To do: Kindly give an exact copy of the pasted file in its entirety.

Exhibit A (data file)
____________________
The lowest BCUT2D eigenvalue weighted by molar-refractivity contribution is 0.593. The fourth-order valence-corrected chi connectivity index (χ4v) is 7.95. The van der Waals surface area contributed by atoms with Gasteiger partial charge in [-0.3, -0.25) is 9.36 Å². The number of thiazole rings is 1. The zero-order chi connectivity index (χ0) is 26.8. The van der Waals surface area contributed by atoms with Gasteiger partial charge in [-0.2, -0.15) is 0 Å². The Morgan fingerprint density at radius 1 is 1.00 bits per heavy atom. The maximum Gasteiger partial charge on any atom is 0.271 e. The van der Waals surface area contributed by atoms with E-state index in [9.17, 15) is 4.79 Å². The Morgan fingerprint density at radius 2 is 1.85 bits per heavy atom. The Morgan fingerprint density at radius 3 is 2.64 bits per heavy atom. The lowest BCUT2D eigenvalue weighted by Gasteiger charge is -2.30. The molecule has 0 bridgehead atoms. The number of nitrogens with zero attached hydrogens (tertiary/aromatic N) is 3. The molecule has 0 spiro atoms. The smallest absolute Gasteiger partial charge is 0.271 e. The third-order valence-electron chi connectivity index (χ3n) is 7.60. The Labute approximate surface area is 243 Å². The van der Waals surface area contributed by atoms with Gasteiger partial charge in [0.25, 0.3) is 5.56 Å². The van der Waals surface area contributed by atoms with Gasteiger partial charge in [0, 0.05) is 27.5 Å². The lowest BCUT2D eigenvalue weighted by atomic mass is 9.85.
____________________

The lowest BCUT2D eigenvalue weighted by molar-refractivity contribution is 0.593. The fourth-order valence-corrected chi connectivity index (χ4v) is 7.95. The van der Waals surface area contributed by atoms with Gasteiger partial charge in [-0.3, -0.25) is 9.36 Å². The number of thiazole rings is 1. The zero-order chi connectivity index (χ0) is 26.8. The van der Waals surface area contributed by atoms with Gasteiger partial charge in [-0.2, -0.15) is 0 Å². The Morgan fingerprint density at radius 1 is 1.00 bits per heavy atom. The maximum Gasteiger partial charge on any atom is 0.271 e. The van der Waals surface area contributed by atoms with E-state index in [9.17, 15) is 4.79 Å². The Morgan fingerprint density at radius 2 is 1.85 bits per heavy atom. The Morgan fingerprint density at radius 3 is 2.64 bits per heavy atom. The lowest BCUT2D eigenvalue weighted by Gasteiger charge is -2.30. The molecule has 0 bridgehead atoms. The number of nitrogens with zero attached hydrogens (tertiary/aromatic N) is 3. The molecule has 0 spiro atoms. The smallest absolute Gasteiger partial charge is 0.271 e. The third-order valence-electron chi connectivity index (χ3n) is 7.60. The Labute approximate surface area is 243 Å². The van der Waals surface area contributed by atoms with Gasteiger partial charge in [0.25, 0.3) is 5.56 Å². The van der Waals surface area contributed by atoms with Gasteiger partial charge in [0, 0.05) is 27.5 Å². The lowest BCUT2D eigenvalue weighted by atomic mass is 9.85.